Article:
The Journal of the National Cancer Institute published the findings of a study on coffee and colon cancer online on May 7, 2010. The result was good news. Coffee is NOT linked to colon cancer so go ahead and drink up.
“Cutting down or removing sugar-sweetened beverages from the diet was viewed as a major target for preventing major cancers,” noted Dr. Barry Popkin of the University of North Carolina, who was not involved in the study.
Harvard researchers used data from several previous studies and followed some 700,000 people for up to 20 years after they had reported their dietary habits. Fewer than one in a hundred developed colon cancer, and neither coffee nor soft drinks influenced that rate appreciably.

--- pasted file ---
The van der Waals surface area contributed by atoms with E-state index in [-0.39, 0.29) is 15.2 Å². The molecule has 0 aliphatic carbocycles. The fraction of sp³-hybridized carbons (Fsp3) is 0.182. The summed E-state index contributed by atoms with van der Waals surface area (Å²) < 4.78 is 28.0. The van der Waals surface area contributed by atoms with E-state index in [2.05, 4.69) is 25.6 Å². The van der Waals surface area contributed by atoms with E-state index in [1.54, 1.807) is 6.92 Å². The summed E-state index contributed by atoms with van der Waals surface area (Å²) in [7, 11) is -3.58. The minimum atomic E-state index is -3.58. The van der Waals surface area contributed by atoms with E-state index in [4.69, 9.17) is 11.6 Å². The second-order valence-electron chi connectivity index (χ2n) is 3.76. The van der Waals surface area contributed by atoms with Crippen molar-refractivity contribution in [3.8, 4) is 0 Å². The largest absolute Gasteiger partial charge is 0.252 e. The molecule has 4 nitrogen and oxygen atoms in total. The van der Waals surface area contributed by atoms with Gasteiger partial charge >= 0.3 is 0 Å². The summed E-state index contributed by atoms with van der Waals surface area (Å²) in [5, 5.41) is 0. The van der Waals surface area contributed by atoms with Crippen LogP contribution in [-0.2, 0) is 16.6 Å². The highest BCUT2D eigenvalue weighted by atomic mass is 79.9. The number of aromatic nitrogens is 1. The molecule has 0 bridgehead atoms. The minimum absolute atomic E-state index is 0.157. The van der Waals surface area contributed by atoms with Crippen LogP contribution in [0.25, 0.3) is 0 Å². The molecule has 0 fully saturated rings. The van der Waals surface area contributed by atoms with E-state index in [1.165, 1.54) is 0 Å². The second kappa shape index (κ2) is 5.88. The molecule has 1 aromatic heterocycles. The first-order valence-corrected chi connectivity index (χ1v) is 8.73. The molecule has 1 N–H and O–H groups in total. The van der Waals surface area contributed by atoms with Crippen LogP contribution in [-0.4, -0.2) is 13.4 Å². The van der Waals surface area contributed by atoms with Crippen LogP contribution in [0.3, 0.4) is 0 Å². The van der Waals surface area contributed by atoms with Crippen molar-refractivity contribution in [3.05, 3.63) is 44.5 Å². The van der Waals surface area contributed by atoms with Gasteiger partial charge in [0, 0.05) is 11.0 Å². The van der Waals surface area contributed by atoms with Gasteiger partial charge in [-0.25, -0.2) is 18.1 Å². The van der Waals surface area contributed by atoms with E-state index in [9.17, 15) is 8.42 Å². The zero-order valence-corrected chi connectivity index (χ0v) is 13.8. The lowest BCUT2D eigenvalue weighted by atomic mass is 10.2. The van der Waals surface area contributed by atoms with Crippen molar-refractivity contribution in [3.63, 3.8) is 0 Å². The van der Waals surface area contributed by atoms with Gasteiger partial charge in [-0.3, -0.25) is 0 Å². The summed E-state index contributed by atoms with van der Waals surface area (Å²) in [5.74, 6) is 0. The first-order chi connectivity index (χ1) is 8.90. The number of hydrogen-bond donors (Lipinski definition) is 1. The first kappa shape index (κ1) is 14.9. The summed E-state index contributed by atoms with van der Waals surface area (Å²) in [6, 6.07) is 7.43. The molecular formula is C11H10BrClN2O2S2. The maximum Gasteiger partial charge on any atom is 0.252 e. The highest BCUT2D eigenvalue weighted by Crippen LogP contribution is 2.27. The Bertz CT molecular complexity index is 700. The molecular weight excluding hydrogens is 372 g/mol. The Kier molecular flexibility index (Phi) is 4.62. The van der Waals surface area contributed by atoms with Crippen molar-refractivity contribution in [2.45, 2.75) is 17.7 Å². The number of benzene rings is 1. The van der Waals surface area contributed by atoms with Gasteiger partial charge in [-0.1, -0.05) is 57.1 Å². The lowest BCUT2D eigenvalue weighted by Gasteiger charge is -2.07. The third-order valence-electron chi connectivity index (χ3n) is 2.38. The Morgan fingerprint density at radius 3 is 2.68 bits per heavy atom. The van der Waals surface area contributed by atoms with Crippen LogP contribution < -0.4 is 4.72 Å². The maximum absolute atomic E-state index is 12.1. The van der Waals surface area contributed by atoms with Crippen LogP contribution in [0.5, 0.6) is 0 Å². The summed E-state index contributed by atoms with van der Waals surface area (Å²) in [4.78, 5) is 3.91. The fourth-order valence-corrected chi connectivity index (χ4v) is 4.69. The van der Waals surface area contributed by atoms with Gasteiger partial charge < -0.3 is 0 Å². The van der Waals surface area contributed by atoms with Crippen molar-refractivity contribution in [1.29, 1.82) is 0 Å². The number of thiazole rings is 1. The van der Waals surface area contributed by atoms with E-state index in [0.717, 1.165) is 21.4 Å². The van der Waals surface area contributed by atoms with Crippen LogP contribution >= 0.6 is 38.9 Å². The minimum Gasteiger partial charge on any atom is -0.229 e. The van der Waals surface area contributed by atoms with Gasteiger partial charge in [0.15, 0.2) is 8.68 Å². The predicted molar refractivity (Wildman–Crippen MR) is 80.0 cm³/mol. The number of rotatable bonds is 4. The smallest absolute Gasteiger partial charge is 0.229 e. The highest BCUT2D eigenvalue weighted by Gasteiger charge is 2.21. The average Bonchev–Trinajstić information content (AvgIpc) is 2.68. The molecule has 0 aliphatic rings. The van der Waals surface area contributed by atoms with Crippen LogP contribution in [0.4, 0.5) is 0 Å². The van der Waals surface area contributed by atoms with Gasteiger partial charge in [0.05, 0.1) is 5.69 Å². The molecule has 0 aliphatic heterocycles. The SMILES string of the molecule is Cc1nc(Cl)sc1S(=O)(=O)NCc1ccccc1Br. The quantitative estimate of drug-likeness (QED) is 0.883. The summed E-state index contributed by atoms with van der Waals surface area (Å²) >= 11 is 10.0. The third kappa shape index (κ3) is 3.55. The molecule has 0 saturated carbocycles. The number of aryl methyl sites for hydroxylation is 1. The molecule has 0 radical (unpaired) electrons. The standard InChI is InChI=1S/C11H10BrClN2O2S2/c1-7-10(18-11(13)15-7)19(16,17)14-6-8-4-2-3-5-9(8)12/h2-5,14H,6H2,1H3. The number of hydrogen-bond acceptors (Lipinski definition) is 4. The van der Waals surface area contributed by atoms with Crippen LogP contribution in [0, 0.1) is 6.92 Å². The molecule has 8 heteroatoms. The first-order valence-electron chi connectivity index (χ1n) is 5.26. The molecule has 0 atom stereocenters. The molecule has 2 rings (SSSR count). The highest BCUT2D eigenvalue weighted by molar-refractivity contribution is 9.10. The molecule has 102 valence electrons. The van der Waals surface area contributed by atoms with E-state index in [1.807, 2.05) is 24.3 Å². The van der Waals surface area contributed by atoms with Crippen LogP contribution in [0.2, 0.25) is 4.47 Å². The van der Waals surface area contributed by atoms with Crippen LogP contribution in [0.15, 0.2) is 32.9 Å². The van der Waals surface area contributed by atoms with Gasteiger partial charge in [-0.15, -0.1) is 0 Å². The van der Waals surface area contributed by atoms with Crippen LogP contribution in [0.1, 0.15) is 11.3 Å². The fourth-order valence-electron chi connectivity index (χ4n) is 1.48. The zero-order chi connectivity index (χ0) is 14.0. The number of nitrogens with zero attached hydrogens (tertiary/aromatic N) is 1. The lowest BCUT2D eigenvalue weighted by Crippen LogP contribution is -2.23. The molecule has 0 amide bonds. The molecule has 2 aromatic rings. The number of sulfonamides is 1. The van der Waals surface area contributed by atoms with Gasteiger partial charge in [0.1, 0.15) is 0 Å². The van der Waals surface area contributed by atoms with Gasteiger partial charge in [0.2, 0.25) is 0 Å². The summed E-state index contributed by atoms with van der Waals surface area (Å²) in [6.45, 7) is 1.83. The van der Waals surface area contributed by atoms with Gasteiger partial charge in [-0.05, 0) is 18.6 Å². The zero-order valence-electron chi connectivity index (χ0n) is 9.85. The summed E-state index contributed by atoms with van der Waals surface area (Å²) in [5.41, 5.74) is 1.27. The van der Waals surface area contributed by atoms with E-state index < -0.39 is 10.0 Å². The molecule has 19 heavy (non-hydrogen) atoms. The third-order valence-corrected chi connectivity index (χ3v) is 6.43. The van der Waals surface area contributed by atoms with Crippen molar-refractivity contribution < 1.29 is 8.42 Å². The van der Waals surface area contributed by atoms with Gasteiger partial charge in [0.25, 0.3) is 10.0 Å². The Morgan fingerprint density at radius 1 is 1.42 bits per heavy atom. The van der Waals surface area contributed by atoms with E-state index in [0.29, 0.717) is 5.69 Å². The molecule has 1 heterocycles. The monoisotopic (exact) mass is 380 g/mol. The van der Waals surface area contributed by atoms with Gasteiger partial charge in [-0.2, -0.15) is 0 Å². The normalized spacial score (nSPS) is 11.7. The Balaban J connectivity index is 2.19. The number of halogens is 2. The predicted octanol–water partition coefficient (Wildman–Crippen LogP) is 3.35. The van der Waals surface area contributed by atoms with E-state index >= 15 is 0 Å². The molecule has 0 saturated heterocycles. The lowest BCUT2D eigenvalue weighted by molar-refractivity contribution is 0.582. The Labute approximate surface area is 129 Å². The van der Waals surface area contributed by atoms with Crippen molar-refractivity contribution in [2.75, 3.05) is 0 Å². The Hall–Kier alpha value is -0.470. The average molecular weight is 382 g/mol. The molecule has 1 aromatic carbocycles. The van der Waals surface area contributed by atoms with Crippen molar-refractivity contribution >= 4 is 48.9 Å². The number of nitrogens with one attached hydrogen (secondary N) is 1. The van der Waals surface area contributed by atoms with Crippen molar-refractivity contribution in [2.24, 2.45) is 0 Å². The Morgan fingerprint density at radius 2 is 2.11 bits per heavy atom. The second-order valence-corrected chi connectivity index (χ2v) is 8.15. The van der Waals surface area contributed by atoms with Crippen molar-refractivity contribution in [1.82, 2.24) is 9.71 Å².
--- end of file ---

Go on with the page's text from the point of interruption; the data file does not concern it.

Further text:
“Drinking coffee, even more than six cups a day, was not associated with risk of colon cancer,” said Dr. Xuehong Zhang of the Harvard School of Public Health, who worked on the study. The findings, published in the Journal of the National Cancer Institute, square with earlier research for coffee.
For the heaviest tea drinkers, who drank at least four cups a day, the risk of developing colon cancer rose by 28 percent, on average. However, that link could be due to chance, or factors that the researchers didn’t measure –whether or not people put sugar and milk in their tea, or had pastries with it, for example.
“The relationship between tea and colon cancer is unclear for the time being,” said Zhang.